Successful Selling in 10 Steps

Customer Testimonials


  • Offer Alternatives
  • Honestly Describe the Pros and Cons of Each Alternative
  • Handle Objections in a Non-Defensive and Non-Argumentative Manner
  • Get the Customer Involved
  • Consider the Customer’s Psychological and Functional Needs
  • Ask Open-Ended Questions
  • Give the Customer Lots of Air Time
  • Establish a Truthful Selling Relationship
  • Have Excellent Knowledge about Service or Product you are offering
  • Sell Yourself as Part of The Package


  • “I’ll take care of that for you.”
  • “I take full responsibility.”
  • “We want and appreciate your business.”
  • “Thanks for shopping at our store.”
  • “Consider it done.”


  • Actions count, not words. Results count, not promises.
  • Promise a lot and deliver even more. Make big commitments, fulfill them all, and then give a little extra.
  • Don’t compete, create! Find out what everyone else is doing, and then don’t do it. Be unique. Approach your retail sales in a way that sets you apart from others.
  • Create positive pictures with the words you use. Avoid these: contract, buy, pitch, deal, sign it, pay for it, money and price. Replace them with: agreement, invest, presentation, opportunity, approve, investment.
  • Use fourteen most powerful words: advantage, discovery, easy, guarantee, health, love, money, new, proven, positive, results, safety, save and you.
  • Selling is a science. Certain things must happen before a sale is made. Every customer/prospect must answer six questions: Do I want the product? Do I want this particular one? Do I want it now? Do I want to pay the price? Do I want to get it from you? Do I want to get it from your company?
  • Sell benefits not products. Use units of conviction in which you: Describe a feature of your product, explain its function, explain the benefit of that function, prove the benefit by providing evidence, and ask a nail-down question to get your prospect’s verbal acceptance of the benefit’s value.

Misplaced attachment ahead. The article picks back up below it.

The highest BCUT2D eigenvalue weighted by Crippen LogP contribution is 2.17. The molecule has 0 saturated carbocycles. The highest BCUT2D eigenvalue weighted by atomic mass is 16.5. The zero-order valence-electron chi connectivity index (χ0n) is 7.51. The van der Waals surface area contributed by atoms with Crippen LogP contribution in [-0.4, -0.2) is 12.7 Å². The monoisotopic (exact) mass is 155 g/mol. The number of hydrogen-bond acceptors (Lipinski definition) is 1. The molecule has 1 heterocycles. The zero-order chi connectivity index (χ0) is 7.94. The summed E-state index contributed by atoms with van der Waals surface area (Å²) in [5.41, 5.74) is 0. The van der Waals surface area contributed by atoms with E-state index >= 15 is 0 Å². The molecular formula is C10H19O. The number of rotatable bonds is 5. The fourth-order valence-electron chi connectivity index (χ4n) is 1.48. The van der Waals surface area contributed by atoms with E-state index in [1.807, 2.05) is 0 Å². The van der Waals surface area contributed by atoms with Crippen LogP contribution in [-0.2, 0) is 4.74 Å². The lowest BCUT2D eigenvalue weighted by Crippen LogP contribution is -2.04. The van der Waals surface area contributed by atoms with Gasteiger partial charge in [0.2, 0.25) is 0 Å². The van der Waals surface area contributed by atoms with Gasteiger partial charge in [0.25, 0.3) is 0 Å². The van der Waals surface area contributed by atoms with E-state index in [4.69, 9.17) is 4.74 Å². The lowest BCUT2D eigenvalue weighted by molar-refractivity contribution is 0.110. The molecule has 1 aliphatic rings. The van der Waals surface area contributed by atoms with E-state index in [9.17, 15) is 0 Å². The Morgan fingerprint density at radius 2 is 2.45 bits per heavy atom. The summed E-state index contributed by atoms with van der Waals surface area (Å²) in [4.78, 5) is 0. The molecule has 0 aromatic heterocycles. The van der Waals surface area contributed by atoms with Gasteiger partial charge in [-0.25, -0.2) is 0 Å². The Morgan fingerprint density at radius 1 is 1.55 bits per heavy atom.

• Benefits help you tune-in to your customer’s mental radio station, WIIFM, “What’s in it for me?”
  • It is your obligation to close, and provide your customer with an opportunity to make a decision.
  • You will know where you are with your customer’s “will-invest-line” by closing throughout the presentation and gauging the responses. As customer gets closer to the “will-invest-line”, you will receive more positive responses.
  • Think of a balance scale as representing the way your customer’s mind operates-weighing need, use and value against the required investment.
  • Remember to close early and often, so you won’t buy your product back.
  • Effective closing questions should be natural, sincere, yet assumptive. Include physical action. Offer a choice between alternatives. Be sure your question requires a response. And after asking a closing question, be quiet.
  • Objections do not mean “no”. They mean your customer is interested in seeing more need, use, and value.
  • Whenever possible, you want to raise objections before your customer does. Anticipate and make them your objections. Build into your presentation the answers to the objections that are often raised.
  • For ridiculous objections that do not deserve a response, just cushion, bypass the objection and continue your presentation.
  • The READY formula suggests five ways to respond to an objection: reverse it, explain it, admit it, deny it, or ask “why?”
  • Develop a sense of conviction about your service or product. Conviction alone is sometimes enough to handle even a major objection.
  • Maintain the right attitude by visualizing the positive end result of your work. Even in the face of resistance, remember that your effort will be appreciated once your customer realizes you are there to help.
  • Commit yourself to “three-every twenty one-times four”. That’s three after-sale contacts, one in person (if applicable), one by mail, and one by telephone-every twenty one days, repeated four times. Do not tell your customers you are going to do this, just do it.


  • Approaching the Customer (Greeting)
  • Identifying Needs
  • Presenting and Demonstrating Options
  • Trial Closing
  • Handling Objections
  • Closing
  • Sales Follow-Up

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